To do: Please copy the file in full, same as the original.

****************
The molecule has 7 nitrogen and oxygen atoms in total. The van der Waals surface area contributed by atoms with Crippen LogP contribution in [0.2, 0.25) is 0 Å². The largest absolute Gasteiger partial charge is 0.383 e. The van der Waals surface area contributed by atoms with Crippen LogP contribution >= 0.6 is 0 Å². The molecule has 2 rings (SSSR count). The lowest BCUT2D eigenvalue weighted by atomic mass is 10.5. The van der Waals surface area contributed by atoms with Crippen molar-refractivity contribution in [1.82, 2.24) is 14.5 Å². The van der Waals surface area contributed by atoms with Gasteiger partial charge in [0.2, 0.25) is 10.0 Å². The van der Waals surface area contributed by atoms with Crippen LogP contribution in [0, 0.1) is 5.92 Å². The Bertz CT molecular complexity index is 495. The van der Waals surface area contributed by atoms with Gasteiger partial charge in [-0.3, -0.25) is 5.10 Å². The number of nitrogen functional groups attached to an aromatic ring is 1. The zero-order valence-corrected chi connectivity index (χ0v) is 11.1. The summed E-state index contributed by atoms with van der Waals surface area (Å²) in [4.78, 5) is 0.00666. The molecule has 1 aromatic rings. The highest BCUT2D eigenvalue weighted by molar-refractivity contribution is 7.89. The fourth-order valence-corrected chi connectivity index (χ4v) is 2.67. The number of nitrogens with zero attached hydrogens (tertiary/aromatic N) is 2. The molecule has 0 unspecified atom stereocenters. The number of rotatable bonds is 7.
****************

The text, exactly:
The molecule has 7 nitrogen and oxygen atoms in total. The van der Waals surface area contributed by atoms with Crippen LogP contribution in [0.2, 0.25) is 0 Å². The largest absolute Gasteiger partial charge is 0.383 e. The van der Waals surface area contributed by atoms with Crippen LogP contribution >= 0.6 is 0 Å². The molecule has 2 rings (SSSR count). The lowest BCUT2D eigenvalue weighted by atomic mass is 10.5. The van der Waals surface area contributed by atoms with Crippen molar-refractivity contribution in [1.82, 2.24) is 14.5 Å². The van der Waals surface area contributed by atoms with Gasteiger partial charge in [0.2, 0.25) is 10.0 Å². The van der Waals surface area contributed by atoms with Crippen LogP contribution in [0, 0.1) is 5.92 Å². The Bertz CT molecular complexity index is 495. The van der Waals surface area contributed by atoms with Gasteiger partial charge in [-0.3, -0.25) is 5.10 Å². The number of nitrogen functional groups attached to an aromatic ring is 1. The zero-order valence-corrected chi connectivity index (χ0v) is 11.1. The summed E-state index contributed by atoms with van der Waals surface area (Å²) in [4.78, 5) is 0.00666. The molecule has 1 aromatic rings. The highest BCUT2D eigenvalue weighted by molar-refractivity contribution is 7.89. The fourth-order valence-corrected chi connectivity index (χ4v) is 2.67. The number of nitrogens with zero attached hydrogens (tertiary/aromatic N) is 2. The molecule has 0 unspecified atom stereocenters. The number of rotatable bonds is 7.